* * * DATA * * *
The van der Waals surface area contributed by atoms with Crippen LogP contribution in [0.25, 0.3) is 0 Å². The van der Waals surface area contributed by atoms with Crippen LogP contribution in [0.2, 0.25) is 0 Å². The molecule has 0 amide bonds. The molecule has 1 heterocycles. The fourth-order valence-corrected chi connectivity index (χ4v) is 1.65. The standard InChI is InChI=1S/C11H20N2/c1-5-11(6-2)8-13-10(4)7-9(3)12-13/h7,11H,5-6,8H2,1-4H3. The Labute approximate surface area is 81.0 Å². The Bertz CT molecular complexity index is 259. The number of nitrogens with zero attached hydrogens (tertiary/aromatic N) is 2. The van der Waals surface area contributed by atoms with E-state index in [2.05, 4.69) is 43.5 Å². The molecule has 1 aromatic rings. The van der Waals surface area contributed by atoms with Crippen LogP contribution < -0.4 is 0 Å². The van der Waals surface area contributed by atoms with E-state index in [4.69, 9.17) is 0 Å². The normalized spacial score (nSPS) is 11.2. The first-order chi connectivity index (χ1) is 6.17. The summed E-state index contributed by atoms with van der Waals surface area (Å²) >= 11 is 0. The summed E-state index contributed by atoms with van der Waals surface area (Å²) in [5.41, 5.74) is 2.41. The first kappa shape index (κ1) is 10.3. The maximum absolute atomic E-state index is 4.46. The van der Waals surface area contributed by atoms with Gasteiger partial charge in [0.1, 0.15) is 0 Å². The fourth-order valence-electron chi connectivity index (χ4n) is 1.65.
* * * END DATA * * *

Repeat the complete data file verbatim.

The van der Waals surface area contributed by atoms with Crippen LogP contribution in [0.25, 0.3) is 0 Å². The van der Waals surface area contributed by atoms with Crippen LogP contribution in [0.2, 0.25) is 0 Å². The molecule has 0 amide bonds. The molecule has 1 heterocycles. The fourth-order valence-corrected chi connectivity index (χ4v) is 1.65. The standard InChI is InChI=1S/C11H20N2/c1-5-11(6-2)8-13-10(4)7-9(3)12-13/h7,11H,5-6,8H2,1-4H3. The Labute approximate surface area is 81.0 Å². The Bertz CT molecular complexity index is 259. The number of nitrogens with zero attached hydrogens (tertiary/aromatic N) is 2. The van der Waals surface area contributed by atoms with E-state index in [2.05, 4.69) is 43.5 Å². The molecule has 1 aromatic rings. The van der Waals surface area contributed by atoms with Crippen LogP contribution < -0.4 is 0 Å². The van der Waals surface area contributed by atoms with E-state index in [4.69, 9.17) is 0 Å². The normalized spacial score (nSPS) is 11.2. The first-order chi connectivity index (χ1) is 6.17. The summed E-state index contributed by atoms with van der Waals surface area (Å²) >= 11 is 0. The summed E-state index contributed by atoms with van der Waals surface area (Å²) in [5.41, 5.74) is 2.41. The first kappa shape index (κ1) is 10.3. The maximum absolute atomic E-state index is 4.46. The van der Waals surface area contributed by atoms with Gasteiger partial charge in [0.1, 0.15) is 0 Å². The fourth-order valence-electron chi connectivity index (χ4n) is 1.65.